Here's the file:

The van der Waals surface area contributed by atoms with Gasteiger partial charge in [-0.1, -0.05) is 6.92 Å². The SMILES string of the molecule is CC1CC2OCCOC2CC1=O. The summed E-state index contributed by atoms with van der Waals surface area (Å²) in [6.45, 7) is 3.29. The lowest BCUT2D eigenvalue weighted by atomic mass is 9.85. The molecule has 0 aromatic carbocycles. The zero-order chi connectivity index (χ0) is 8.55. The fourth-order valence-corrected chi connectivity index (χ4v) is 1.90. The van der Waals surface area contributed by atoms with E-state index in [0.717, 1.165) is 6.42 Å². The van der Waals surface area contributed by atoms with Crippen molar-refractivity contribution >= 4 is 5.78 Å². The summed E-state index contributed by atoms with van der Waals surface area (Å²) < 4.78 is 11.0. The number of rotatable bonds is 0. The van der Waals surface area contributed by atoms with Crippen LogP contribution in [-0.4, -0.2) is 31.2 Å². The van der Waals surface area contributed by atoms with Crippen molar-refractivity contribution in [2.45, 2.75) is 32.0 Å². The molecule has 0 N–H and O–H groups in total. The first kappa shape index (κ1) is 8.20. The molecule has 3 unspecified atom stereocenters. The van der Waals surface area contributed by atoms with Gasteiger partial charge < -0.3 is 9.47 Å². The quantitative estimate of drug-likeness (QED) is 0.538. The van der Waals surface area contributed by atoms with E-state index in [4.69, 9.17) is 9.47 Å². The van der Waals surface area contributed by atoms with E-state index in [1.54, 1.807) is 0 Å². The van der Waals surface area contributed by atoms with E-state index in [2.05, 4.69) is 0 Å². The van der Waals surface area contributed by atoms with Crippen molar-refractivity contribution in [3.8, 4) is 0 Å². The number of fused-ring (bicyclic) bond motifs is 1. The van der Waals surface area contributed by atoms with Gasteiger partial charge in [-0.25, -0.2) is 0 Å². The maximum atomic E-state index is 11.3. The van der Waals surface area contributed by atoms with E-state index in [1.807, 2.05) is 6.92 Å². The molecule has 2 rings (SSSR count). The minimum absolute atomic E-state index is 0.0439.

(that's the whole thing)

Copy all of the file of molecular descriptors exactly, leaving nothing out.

The van der Waals surface area contributed by atoms with Gasteiger partial charge in [-0.1, -0.05) is 6.92 Å². The SMILES string of the molecule is CC1CC2OCCOC2CC1=O. The summed E-state index contributed by atoms with van der Waals surface area (Å²) in [6.45, 7) is 3.29. The lowest BCUT2D eigenvalue weighted by atomic mass is 9.85. The molecule has 0 aromatic carbocycles. The zero-order chi connectivity index (χ0) is 8.55. The fourth-order valence-corrected chi connectivity index (χ4v) is 1.90. The van der Waals surface area contributed by atoms with E-state index in [0.717, 1.165) is 6.42 Å². The van der Waals surface area contributed by atoms with Crippen molar-refractivity contribution >= 4 is 5.78 Å². The summed E-state index contributed by atoms with van der Waals surface area (Å²) < 4.78 is 11.0. The number of rotatable bonds is 0. The van der Waals surface area contributed by atoms with Crippen LogP contribution in [-0.4, -0.2) is 31.2 Å². The van der Waals surface area contributed by atoms with Crippen molar-refractivity contribution in [2.45, 2.75) is 32.0 Å². The molecule has 0 N–H and O–H groups in total. The first kappa shape index (κ1) is 8.20. The molecule has 3 unspecified atom stereocenters. The van der Waals surface area contributed by atoms with Gasteiger partial charge < -0.3 is 9.47 Å². The quantitative estimate of drug-likeness (QED) is 0.538. The van der Waals surface area contributed by atoms with E-state index in [4.69, 9.17) is 9.47 Å². The van der Waals surface area contributed by atoms with E-state index in [1.54, 1.807) is 0 Å². The van der Waals surface area contributed by atoms with E-state index in [2.05, 4.69) is 0 Å². The van der Waals surface area contributed by atoms with Crippen molar-refractivity contribution in [3.8, 4) is 0 Å². The number of fused-ring (bicyclic) bond motifs is 1. The van der Waals surface area contributed by atoms with Gasteiger partial charge in [-0.25, -0.2) is 0 Å². The maximum atomic E-state index is 11.3. The van der Waals surface area contributed by atoms with E-state index in [1.807, 2.05) is 6.92 Å². The molecule has 2 rings (SSSR count). The minimum absolute atomic E-state index is 0.0439.